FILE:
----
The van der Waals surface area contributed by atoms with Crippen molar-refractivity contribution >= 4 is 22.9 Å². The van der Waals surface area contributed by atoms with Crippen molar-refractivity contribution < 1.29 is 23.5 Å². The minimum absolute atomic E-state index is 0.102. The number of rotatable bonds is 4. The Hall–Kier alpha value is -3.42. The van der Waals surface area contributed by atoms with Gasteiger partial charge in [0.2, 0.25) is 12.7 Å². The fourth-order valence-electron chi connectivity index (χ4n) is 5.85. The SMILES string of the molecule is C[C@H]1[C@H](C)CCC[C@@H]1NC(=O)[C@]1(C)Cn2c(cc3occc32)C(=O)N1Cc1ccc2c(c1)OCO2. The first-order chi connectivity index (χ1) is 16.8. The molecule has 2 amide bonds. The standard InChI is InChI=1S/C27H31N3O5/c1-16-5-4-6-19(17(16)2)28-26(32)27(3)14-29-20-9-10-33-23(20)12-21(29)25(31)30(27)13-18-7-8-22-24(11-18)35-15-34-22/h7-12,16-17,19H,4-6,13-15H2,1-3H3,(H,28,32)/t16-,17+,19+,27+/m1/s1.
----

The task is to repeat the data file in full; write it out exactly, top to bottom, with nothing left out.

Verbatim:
The van der Waals surface area contributed by atoms with Crippen molar-refractivity contribution >= 4 is 22.9 Å². The van der Waals surface area contributed by atoms with Crippen molar-refractivity contribution < 1.29 is 23.5 Å². The minimum absolute atomic E-state index is 0.102. The number of rotatable bonds is 4. The Hall–Kier alpha value is -3.42. The van der Waals surface area contributed by atoms with Gasteiger partial charge in [0.2, 0.25) is 12.7 Å². The fourth-order valence-electron chi connectivity index (χ4n) is 5.85. The SMILES string of the molecule is C[C@H]1[C@H](C)CCC[C@@H]1NC(=O)[C@]1(C)Cn2c(cc3occc32)C(=O)N1Cc1ccc2c(c1)OCO2. The first-order chi connectivity index (χ1) is 16.8. The molecule has 2 amide bonds. The standard InChI is InChI=1S/C27H31N3O5/c1-16-5-4-6-19(17(16)2)28-26(32)27(3)14-29-20-9-10-33-23(20)12-21(29)25(31)30(27)13-18-7-8-22-24(11-18)35-15-34-22/h7-12,16-17,19H,4-6,13-15H2,1-3H3,(H,28,32)/t16-,17+,19+,27+/m1/s1.